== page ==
How Service Became My Community

Maren Naegele

I don’t think I’ve ever considered somewhere home until I came to New York City two weeks ago. During my childhood, I was consistently moving from city to city, school to school. Although I was able to find community in each place and while I love my current friends and high school back in Minnesota, I remained uninspired by the people around me. I felt that I was missing the motivation and passion to challenge the mainstream. And as has been said countless times before me, I arrived in the city and immediately felt what I had been searching for — the energy radiating from the sense of purpose that people in New York City posess.

Just as I had fallen in love with the city, I was able to fall in love with NYU and its community in the week prior to Welcome Week. I participated in Project OutReach, a leadership and service program for first-year students to volunteer at various organizations and discuss social issues afflicting New York City. Throughout high school, I had worked with an organization focused on single mothers with open child protection service cases, so when I heard about Project OutReach, I decided to apply to continue serving in what would be my new community.

I went into the program not knowing what to expect. We broke into groups of 10 to form subgroups with whom we would be spending most of our time. Each day, we began the morning with a briefing on what our service was going to be focused on, including topics like race, gentrification and environmental preservation. Then we went to different areas within the five boroughs to volunteer with organizations, all of which would introduce us to the work they do and provide us with avenues to continue volunteering with them even after Project OutReach ended. We learned that we should approach community service without a savior complex because, at the end of the day, service should never be selfish but rather selfless. Finally, we had time for reflection to revisit our morning conversations.

Prior to Project OutReach, I had never had the opportunity to have conversations about my privileges and disadvantages as a white woman or the numerous social injustices that exist. Project OutReach provided a space for me to feel vulnerable with my peers as I explored these topics and their implications. Each person in my group challenged themselves to be vulnerable, and that gave me a glimpse of what most, if not all, NYU students possess — the ability to use learning and discussion to further justice.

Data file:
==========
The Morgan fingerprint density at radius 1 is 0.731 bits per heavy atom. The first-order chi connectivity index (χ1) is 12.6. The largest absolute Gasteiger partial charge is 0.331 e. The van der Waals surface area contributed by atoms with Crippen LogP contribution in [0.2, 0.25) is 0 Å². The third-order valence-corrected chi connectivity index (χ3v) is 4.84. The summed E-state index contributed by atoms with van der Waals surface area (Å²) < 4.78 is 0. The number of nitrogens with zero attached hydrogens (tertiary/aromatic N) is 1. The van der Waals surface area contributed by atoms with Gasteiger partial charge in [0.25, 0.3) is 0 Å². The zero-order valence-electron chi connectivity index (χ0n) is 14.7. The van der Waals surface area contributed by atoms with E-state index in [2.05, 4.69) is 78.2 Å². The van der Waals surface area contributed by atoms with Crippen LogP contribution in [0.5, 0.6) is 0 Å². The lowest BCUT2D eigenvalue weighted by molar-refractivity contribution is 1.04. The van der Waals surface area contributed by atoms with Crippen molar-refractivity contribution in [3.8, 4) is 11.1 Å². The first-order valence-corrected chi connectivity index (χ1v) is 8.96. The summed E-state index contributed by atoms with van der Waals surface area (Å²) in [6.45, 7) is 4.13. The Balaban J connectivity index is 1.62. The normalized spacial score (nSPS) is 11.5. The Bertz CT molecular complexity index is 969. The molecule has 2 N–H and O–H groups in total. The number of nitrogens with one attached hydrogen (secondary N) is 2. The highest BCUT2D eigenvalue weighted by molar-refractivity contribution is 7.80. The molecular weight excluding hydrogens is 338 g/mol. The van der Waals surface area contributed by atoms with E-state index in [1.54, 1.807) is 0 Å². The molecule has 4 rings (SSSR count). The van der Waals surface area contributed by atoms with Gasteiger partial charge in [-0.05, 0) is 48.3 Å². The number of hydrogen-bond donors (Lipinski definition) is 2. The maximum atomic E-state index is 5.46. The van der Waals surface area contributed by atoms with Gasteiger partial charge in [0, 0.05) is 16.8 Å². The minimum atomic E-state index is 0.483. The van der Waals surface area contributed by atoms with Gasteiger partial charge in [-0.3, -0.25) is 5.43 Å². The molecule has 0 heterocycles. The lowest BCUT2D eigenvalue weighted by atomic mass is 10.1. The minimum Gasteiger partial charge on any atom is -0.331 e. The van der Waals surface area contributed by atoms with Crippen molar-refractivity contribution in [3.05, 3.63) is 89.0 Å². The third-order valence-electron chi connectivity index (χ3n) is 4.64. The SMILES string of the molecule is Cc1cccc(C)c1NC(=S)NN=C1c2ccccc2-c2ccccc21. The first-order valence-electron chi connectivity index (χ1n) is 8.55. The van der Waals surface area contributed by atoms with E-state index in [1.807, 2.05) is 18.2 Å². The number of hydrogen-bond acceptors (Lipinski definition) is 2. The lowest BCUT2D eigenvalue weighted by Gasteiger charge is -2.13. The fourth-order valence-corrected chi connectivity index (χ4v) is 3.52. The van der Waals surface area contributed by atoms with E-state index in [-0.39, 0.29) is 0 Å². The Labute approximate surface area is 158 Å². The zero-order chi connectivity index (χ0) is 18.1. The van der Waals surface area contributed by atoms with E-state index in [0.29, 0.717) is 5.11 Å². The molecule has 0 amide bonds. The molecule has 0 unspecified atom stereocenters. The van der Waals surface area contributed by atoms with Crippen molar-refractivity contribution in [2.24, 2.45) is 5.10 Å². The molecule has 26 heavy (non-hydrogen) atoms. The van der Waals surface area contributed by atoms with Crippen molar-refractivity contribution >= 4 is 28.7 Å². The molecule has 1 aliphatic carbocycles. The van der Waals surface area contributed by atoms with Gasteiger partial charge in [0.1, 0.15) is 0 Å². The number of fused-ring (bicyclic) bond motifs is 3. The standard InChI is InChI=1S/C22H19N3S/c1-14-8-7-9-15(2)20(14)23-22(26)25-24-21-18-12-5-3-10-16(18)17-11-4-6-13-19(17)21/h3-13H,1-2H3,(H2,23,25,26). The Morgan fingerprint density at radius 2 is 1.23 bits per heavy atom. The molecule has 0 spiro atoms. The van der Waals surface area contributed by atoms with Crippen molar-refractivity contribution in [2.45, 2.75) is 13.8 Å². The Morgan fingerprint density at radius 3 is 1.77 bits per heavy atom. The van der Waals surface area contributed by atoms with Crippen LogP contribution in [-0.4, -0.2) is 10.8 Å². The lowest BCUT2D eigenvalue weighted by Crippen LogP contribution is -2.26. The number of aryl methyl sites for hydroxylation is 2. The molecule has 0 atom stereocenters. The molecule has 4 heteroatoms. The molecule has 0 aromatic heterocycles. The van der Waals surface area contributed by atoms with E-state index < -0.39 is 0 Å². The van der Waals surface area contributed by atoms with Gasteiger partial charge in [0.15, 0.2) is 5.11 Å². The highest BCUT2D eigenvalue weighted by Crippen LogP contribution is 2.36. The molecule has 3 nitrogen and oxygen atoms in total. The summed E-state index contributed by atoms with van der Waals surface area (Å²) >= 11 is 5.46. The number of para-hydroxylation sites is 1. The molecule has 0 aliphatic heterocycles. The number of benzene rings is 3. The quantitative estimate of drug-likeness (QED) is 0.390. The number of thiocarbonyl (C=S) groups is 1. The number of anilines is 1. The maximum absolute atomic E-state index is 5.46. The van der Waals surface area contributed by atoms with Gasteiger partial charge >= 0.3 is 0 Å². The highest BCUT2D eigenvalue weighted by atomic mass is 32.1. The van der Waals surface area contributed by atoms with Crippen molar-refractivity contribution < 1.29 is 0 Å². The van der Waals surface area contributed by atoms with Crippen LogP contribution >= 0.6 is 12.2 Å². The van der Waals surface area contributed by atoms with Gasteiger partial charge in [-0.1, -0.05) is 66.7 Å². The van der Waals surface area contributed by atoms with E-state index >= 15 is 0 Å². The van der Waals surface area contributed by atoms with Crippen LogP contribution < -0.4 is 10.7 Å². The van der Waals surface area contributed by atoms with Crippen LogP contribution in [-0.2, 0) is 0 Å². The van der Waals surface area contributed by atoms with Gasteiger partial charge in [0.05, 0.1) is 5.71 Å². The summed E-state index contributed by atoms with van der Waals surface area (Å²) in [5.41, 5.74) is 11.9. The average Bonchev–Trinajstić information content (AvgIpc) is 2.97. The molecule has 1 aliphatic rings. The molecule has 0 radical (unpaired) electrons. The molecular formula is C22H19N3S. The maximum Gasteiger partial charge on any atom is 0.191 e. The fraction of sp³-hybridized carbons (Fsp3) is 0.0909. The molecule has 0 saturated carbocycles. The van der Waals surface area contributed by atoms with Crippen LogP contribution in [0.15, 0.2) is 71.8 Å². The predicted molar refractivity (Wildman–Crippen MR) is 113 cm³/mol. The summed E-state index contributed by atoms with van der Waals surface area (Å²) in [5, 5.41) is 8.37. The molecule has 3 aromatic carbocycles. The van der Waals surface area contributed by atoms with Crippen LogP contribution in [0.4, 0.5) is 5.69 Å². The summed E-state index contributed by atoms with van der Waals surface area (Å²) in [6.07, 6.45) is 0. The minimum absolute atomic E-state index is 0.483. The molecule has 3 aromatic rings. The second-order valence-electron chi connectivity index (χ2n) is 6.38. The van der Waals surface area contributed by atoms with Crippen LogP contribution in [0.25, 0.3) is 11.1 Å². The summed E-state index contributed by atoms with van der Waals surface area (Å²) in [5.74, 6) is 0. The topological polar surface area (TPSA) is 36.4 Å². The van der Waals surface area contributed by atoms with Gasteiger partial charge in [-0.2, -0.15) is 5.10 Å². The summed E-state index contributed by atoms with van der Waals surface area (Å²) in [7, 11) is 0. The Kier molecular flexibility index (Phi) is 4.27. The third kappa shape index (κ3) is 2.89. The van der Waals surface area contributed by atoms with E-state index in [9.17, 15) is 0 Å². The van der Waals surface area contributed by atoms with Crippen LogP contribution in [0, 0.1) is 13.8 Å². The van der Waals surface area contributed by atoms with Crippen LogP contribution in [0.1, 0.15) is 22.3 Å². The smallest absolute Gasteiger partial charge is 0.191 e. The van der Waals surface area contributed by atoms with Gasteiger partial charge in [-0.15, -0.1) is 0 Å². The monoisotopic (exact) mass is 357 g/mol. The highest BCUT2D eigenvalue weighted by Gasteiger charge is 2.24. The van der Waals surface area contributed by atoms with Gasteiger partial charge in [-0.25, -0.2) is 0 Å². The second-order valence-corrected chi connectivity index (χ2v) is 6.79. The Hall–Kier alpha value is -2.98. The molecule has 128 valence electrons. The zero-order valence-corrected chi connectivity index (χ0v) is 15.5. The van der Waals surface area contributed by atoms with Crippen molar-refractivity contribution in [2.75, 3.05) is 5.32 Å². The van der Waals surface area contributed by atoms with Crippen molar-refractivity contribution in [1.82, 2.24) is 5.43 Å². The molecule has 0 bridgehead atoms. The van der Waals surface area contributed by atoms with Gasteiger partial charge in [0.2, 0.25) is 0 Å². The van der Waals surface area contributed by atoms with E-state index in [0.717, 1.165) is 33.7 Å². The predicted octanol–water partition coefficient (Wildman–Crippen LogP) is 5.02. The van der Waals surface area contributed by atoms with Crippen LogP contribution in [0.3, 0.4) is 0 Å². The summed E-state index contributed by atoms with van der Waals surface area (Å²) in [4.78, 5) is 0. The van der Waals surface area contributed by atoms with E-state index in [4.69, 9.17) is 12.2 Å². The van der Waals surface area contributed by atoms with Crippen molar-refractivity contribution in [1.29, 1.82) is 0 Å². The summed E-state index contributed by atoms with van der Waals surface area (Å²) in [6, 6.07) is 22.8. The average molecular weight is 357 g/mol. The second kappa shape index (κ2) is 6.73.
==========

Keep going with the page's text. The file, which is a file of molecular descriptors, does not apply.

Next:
To be able to meet my peers in this capacity, as opposed to the hour-long Welcome Week events, has positively influenced my college experience thus far. I now have an open, honest and lasting community, and aside from the normal first-year anxieties, I feel a sense of belonging at NYU.

At such a large and overwhelming university, pre-Welcome Week programs like Project OutReach are necessary. To have more opportunities to tackle specific injustices but also to form bonds with peers also drawn to New York City seems like a panacea for the lack of community here that I’m often told about. More than 100 people need to be involved in this kind of experience.

These past two weeks are only the start of building a home at NYU, and I’m already taken aback by everything this school has to offer. By giving students the opportunities to serve and build community, NYU can be composed of awestruck and inspired students ready to enter their first year at this university.

Opinions expressed on the editorial pages are not necessarily those of WSN, and our publication of opinions is not an endorsement of them.

A version of this article appeared in the Tuesday, Sept. 4 print edition.

Email Maren Naegele at [email protected]

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4 COMMENTS

  1. I am so proud of you Maren. We miss you at Seven Hills – have a great first year!! Your English teachers will be so pleased with your writing. Miss you. Mr. EB

  2. Top notch article, Maren.
    NYU is lucky to have you. I alerted Ishani Synghal, a SHS alum and a senior and RA at NYU who adores it as much as you do, about you.
    All the best in your college career!

    Sincerely,
    Ms McBride

    PS Please send a big hello to Makena for me.

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